12 Years A Slave (15) This powerful study of slavery, and Chiwetel Ejiofor's performance as Solomon Northup, has been widely praised across the States, critics and audiences alike. In the pre-Civil War United States, Solomon, is a free black man from upstate New York, who is ultimately abducted and sold into slavery. What follows is an emotionally charged, brutal and heartfelt portrayal of Solomon's predicament to stay alive and to maintain his dignity. Director Steve McQueen's brief cinematic career trajectory with Hunger and Shame demonstrates a zeal for complex portrayals of male leads, in particular his partnership with Michael Fassbender. Fassbender's characters in Hunger and Shame had their deeply emotional complexities but are probably nothing compared to his role as brutal slave owner Edwin Epps.
Yet this is about Northup's journey. Expect an emotional, unflinching and formidable portrayal of slavery, a time of a society ravaged by social and economic inequality where even the most noble of men are dogged by such inequalities. With its ten BAFTA nominations and no doubt upcoming raft of Oscar nods, this is about cinema delivering a message and leaving an impression not easily dispelled or forgotten.
The Railway Man (15) The second powerful film of the week is The Railway Man. Colin Firth plays Eric Lomax in a true story of a World War 2 victim of the "Death Railway" and sets out to find those responsible for his torture. Lost and still affected by the torture of WWII, his chance encounter and romance with Patti, played by Nicole Kidman, brings an inkling of normality to his life. Yet still haunted by his past, he goes out on a mission to find his perpetrators. The film is shown over two time frames recounting the atrocities of war as well as Lomax's love story and mission. I will be very keen to see what tone the film delivers in its portrayal. Given Lomax is played by Firth, I am expected many layers of subtlety countered by more eccentric and extreme moments.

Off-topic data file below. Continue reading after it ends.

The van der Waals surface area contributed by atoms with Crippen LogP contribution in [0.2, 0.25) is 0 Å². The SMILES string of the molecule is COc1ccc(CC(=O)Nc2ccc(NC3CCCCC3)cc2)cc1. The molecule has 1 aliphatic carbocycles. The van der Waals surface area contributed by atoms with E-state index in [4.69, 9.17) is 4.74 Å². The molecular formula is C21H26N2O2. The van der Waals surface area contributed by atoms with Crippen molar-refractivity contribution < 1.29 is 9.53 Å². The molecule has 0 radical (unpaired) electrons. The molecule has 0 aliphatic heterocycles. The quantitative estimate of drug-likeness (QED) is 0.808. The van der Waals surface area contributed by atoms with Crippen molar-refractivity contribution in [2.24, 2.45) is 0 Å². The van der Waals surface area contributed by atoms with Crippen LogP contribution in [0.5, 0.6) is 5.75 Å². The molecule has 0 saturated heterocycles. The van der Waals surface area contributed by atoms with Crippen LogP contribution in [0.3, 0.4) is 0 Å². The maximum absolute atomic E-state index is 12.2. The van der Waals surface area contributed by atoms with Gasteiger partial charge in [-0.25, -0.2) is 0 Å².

Delivery Man (12A) By contrast, Vince Vaughn is back. In Delivery Man, Vaughn plays one of cinema's typical 'underachievers' who finds purpose in purpose through an outstanding means. He finds out he has fathered 533 children following donations to a fertility clinic 20 years previously. A whole bunch of them want to reveal his identity so he must decide whether or not to come forward. Cue to tale where he encounters and meets with these children. If you didn't know, the film is a remake of a 2011 French-Canadian film called Starbuck which I haven't seen but I'd be curious to know how the original source material stands up to this remake or whether it just takes verbatim from the original film and doesn't even make it as good? I haven't seen or often wanted to see many of films of recent years. There was a time Vaughn did some great stuff. Yes, it's true, going right back to the excellent Swingers. Is this film likely to buck the trend? Mmmm. Not convinced.
Elsewhere over the next week, I'm delighted to see the mac are doing a run of really interesting films over the next week including the most brilliant Nebraska (15) (one of my picks of 2013); the excellent transcendental and existential survival film All is Lost (12A) (already a potential pick for 2014). and finally Gloria (15), Chile's official entry for this year's Oscars, with a performance by Paulina Garcia which won the Silver Bear Best Actress Award at last year's Berlin Film Festival. Ok, that's it from me.